MIDDLETOWN, Conn. — U.S. Education Secretary Miguel Cardona praised a Connecticut university's elimination of legacy admissions on a visit Friday to discuss the response to the Supreme Court opinion striking down affirmative action in higher education.
The administration has been considering steps it can take to protect diversity on campuses in the wake of the ruling, which took away a tool colleges have used for decades. President Joe Biden has singled out admissions preferences for children of alumni, who are often mostly white, as an issue of concern.
The Education Department has opened a civil rights investigation into legacy admissions at Harvard. On Friday, Cardona declined to say whether he anticipates similar action elsewhere.
“Well, look, the president made it very clear we need to revisit college admission processes in general. And legacy admissions is one of those things,” Cardona told reporters during an appearance at Wesleyan University. “And while we do have an Office for Civil Rights investigation pending there, I will say this is an opportunity for us as a country to really be innovative around how we’re bringing students onto campus, how we’re making them feel connected.”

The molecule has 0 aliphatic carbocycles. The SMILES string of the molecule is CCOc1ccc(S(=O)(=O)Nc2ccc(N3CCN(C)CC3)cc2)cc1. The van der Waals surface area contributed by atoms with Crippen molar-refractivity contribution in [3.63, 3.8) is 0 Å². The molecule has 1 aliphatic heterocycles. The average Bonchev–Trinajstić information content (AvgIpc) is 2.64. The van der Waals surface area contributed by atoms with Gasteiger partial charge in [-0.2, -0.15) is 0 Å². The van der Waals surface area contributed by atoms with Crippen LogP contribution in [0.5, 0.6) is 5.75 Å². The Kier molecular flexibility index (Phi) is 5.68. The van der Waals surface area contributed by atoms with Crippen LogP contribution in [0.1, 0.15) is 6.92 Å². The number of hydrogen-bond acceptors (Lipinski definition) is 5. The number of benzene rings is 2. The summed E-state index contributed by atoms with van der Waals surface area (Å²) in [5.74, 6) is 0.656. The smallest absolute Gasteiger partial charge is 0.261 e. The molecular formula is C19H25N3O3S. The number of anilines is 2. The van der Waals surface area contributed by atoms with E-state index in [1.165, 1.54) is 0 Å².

Wesleyan announced last week that it would no longer give an edge to students with legacy status, joining other colleges that abandoned such policies long ago including Amherst College and Johns Hopkins University. Occidental College said this week it would no longer ask applicants about alumni relationships.
On the Wesleyan visit, Cardona also spoke with a group of first-generation college students about how to make higher education more accessible for people of all backgrounds.